Not all of our enemies are fascists, and not all of our friends are democrats. The danger—really, the crisis—looming in the Middle East is not the threat to freedom and democracy but rather the threat to stability. This is the bugaboo Bush does not want to face. He has said, over and over, that his predecessors' infatuation with stability is what caused the festering stagnation and resentment that bred the terrorists who mounted the attacks of Sept. 11. "Years of pursuing stability to promote peace had left us with neither," Bush said this morning. That's a matter of debate. In any event, the new danger is that Bush's neglect of stability to promote freedom will leave us with neither of those things—to the still-deeper detriment of peace: a trifecta of world misery.
There are dangers. Bush is not mustering the resources to deal with them, mainly because we do not have the resources. He needs—we need—assistance from international players who have an even greater interest in preventing Iraq from collapsing or a regional war from erupting. However, Bush will not be able to rally this assistance as long as he makes statements like, "We will take the side of democrats and reformers throughout the Middle East." To the leaders of Saudi Arabia, Egypt, Jordan, Pakistan, and others, that sounds as if Bush would take the side of people who want to overthrow their regimes. He couldn't be serious; he is, after all, friendly with those regimes. But what is he up to? What are his real intentions? Why bail him out on Iraq if he sees freedom's triumph in Iraq as the harbinger for the rise of "reformers" throughout the region?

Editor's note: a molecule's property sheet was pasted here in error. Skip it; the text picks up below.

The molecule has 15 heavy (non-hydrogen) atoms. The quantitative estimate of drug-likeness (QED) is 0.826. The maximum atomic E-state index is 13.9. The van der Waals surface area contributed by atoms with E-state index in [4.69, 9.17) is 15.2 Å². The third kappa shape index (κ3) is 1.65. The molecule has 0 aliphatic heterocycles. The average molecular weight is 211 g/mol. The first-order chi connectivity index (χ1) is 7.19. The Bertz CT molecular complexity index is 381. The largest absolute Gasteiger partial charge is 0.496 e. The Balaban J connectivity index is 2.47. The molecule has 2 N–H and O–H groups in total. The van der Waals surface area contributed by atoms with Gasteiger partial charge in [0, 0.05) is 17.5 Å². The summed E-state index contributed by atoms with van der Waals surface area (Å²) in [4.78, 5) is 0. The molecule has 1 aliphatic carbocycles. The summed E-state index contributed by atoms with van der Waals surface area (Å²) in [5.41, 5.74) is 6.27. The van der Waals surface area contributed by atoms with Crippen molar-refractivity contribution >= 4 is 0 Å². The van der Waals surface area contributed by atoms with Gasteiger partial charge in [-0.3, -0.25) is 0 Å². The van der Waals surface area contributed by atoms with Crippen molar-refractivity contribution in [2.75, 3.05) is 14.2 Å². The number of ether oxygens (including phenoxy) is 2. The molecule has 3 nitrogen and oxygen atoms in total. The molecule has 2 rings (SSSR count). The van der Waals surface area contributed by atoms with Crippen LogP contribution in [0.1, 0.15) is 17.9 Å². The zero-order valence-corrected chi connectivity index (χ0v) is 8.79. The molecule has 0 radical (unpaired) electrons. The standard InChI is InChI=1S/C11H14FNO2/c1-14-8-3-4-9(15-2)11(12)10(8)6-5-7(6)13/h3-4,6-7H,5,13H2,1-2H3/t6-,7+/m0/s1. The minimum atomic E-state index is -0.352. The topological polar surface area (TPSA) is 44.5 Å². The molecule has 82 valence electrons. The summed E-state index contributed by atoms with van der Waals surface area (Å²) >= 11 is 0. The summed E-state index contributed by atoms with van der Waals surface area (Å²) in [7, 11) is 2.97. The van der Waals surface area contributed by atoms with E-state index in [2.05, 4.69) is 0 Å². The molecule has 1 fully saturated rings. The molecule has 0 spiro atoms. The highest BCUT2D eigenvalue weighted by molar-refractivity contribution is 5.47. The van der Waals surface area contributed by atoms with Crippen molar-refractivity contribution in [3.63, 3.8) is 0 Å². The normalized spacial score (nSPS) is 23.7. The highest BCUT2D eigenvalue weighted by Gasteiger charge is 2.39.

To pursue a sound policy in the Middle East, to impede civil war and worse, would require Bush to shift gears—to drop his rhetoric on spreading some abstract concept of freedom (at least as a centerpiece) and to resume the long-standing pursuit of stability. Such a shift may be too humbling for Bush to endure. And so, as long as he keeps giving speeches on the war in Iraq and the war on terror, the cognitive dissonances will buzz ever louder.